America’s Distressed Banks: A $1.7 Trillion Nightmare


Evidence suggests that the scale of the banking crisis in the United States is much greater than previously thought. The estimated level of unrealized losses on bank balances and bank loans in the discount window of the Federal Reserve and  Federal Home Loan Banks (FHL Banks) indicates an economic situation in which many regional and smaller institutions need  financial assistance. justified or not. 

Adding to the mix is the fallout from the  Credit Suisse collapse and the central bank’s response to it, as well as the bank’s reference to UBS earlier this month. 

Bank failures are often easy to see in isolation—a single failure of bank governance and perhaps even regulatory oversight. But as with most past financial crises, the failure of one institution often raises questions about whether individual problems reflect similar problems elsewhere.
Here are just a few points and recent regulatory actions that may point to a larger problem.

Unrealized loss on the balance sheet 

Part of Silicon Valley Bank’s liquidation was due to a buildup of assets, such as long-dated US Treasury bonds and mortgage-backed securities, that were bought before the Federal Reserve began tightening monetary policy. When the Fed started raising interest rates, those securities became a paper loss on SVB’s balance sheet, but SVB was not alone. According to the president of the Federal Deposit Insurance Corporation (FDIC), US banks had $620 billion in such unrealized (or paper) losses at the beginning of March. In addition, some experts believe that this number is an underestimate, as two recent estimates suggest that the remaining losses could be as high as $1.7 billion.
It remains unclear where such unrealized losses lie in the banking system, whether they were large regional banks or more broadly small community banks.

Fed-discounted window lending is growing 

 It is clear  that the collapse of SVB led to an increase in  the Federal Reserve’s so-called soft window loans. Through its discount window, the Federal Reserve helps managers manage their liquidity risks and avoid actions that have negative consequences for their customers, such as increasing lending during times of market stress.
In October 2008, a month after the collapse of Lehman Brothers, the Fed lent a then-record $110 billion to banks in one week through the discount window. This amount is roughly equivalent to $153.8 billion in today’s money.  
 By comparison, in the week ending March 15, the Fed borrowed $152 billion in the discount window and  nearly $12 billion more under the emergency lending program announced last week after the failure of SVB.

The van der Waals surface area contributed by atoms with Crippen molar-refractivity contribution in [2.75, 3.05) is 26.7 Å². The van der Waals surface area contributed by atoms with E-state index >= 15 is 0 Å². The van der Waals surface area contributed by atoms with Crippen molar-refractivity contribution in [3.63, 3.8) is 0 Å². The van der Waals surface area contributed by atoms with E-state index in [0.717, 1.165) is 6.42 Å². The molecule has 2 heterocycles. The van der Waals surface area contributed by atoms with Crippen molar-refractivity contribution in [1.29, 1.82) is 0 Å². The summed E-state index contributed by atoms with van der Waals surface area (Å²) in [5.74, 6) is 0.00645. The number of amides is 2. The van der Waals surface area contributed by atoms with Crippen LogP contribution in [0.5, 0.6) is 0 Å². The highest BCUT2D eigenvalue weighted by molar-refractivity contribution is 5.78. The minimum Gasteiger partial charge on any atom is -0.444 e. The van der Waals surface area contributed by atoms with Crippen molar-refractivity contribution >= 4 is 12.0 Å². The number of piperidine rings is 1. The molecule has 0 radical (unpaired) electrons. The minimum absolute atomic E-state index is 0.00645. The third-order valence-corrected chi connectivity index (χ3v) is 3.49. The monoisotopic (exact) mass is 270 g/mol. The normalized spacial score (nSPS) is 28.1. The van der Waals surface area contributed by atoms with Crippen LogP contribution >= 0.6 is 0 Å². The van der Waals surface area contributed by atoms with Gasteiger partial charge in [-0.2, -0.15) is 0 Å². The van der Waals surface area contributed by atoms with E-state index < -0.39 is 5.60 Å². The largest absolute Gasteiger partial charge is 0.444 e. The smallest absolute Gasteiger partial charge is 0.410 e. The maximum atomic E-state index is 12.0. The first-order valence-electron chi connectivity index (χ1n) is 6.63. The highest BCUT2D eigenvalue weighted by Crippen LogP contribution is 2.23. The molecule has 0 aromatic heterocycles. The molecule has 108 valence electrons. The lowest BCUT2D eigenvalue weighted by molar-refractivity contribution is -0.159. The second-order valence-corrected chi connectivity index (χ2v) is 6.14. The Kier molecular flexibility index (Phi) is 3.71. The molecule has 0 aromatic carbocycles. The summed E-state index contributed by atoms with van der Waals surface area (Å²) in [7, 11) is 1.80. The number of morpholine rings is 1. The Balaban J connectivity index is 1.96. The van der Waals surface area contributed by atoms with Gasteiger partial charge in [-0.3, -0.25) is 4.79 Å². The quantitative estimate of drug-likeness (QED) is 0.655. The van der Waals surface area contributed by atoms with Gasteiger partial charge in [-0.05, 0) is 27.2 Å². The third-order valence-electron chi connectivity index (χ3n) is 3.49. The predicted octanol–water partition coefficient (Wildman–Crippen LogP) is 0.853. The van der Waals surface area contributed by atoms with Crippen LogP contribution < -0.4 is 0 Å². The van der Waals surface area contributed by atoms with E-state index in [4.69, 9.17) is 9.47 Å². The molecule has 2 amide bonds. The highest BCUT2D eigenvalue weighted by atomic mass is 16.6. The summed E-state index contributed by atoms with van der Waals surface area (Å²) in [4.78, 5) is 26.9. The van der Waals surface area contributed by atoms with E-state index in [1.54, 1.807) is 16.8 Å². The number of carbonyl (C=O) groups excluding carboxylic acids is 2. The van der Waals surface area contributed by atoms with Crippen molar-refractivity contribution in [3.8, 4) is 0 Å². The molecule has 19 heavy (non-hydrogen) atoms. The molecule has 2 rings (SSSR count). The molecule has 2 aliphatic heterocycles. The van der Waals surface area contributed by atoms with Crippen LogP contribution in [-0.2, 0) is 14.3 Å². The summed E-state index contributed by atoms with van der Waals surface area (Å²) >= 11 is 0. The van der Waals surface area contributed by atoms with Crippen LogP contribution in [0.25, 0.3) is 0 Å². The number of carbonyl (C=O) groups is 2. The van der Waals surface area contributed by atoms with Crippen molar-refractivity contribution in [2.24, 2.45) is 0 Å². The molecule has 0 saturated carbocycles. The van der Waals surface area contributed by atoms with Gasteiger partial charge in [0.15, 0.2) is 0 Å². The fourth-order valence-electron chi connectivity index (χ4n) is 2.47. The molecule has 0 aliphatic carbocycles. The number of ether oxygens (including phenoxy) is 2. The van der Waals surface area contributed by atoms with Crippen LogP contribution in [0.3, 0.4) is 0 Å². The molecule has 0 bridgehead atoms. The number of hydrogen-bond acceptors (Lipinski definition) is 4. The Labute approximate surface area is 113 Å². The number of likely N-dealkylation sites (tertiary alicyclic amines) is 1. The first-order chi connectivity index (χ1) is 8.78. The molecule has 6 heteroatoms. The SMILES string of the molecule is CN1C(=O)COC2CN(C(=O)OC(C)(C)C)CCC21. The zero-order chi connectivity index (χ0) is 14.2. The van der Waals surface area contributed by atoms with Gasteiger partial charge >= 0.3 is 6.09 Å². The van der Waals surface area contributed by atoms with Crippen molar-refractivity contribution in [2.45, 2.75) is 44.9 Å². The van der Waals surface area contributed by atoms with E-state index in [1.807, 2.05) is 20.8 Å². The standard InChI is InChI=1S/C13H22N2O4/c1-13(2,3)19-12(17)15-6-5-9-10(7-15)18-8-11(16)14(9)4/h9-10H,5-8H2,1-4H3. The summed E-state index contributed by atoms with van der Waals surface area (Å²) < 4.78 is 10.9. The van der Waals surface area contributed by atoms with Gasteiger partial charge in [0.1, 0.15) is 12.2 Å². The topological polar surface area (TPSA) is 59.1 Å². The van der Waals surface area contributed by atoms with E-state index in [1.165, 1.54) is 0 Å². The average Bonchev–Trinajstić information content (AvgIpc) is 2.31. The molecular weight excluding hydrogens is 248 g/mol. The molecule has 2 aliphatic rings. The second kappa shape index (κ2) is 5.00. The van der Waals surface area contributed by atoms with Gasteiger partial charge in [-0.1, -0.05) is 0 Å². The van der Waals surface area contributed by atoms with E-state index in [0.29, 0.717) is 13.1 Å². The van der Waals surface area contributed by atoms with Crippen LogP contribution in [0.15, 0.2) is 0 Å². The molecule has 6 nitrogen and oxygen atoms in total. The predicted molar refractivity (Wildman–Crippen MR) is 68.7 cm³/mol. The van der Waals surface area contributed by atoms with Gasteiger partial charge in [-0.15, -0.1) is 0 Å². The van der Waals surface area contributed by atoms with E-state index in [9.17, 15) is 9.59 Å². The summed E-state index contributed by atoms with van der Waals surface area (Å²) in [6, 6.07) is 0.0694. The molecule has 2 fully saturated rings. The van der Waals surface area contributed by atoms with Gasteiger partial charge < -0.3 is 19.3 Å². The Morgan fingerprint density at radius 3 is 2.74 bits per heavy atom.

Federal Home Loans 

Another worrying sign  is the increase in bank loans from FHL Banks, which are agencies employed by regional governments that raise money to provide cheap loans to their members and are an important source of funding for regional banks.  FHL banks are often the preferred last stop for cash purchases before banks in need turn to the Federal Reserve as a last resort. 

According to the latest data, the Federal Home Loan Bank Board issued nearly $250 billion in debt in the second week of March to provide liquidity to regional and community banks.
“The $1.25 billion asset system of 11 regional banks issued a total of $136.5 billion in discounts and bonds on Tuesday and Wednesday [March 14 and 15], down from $111.8 billion on Monday, the highest level for mortgage banks largest issuance day in 90-year history,” said a US banker in a report.
Banks often turn to the FHLB during liquidity crises, said Kathryn Judge, an expert on banking crises at Columbia Law School. “I expected the loan to increase, so I’m not at all surprised by the numbers,” says Judge. “The interesting question this time is whether the FHLBanks can borrow enough to give advances to all the member banks that want them. The related challenge is that the FHL banking system has become much more dependent on short-term funding sources. So the system is also more vulnerable than it has been traditionally.

Central banks coordinate activities 

Late last weekend, major central banks announced plans to increase dollar liquidity through international exchanges.
“On March 20, the Bank of Canada, the Bank of England, the Bank of Japan, the European Central Bank, the US Federal Reserve, and the Swiss National Bank announced coordinated measures to increase liquidity through a US dollar liquidity swap,” he added. The Fed said in a statement
  The announcement came after Swiss regulators sealed talks for UBS to buy Credit Suisse for $3.25 billion after a tense weekend  to prop up the country’s banking system and  prevent the crisis from spreading to international markets.  The deal follows five days of efforts by Swiss regulators  to end the Credit Suisse crisis that threatened to topple the country’s second-biggest lender.  Liquidity risks at some US banks may be a far cry from  Credit Suisse’s long-term problems, but their timing suggests bank regulators are deeply concerned about the effects of contagion and a potential lack of confidence in the international banking system.

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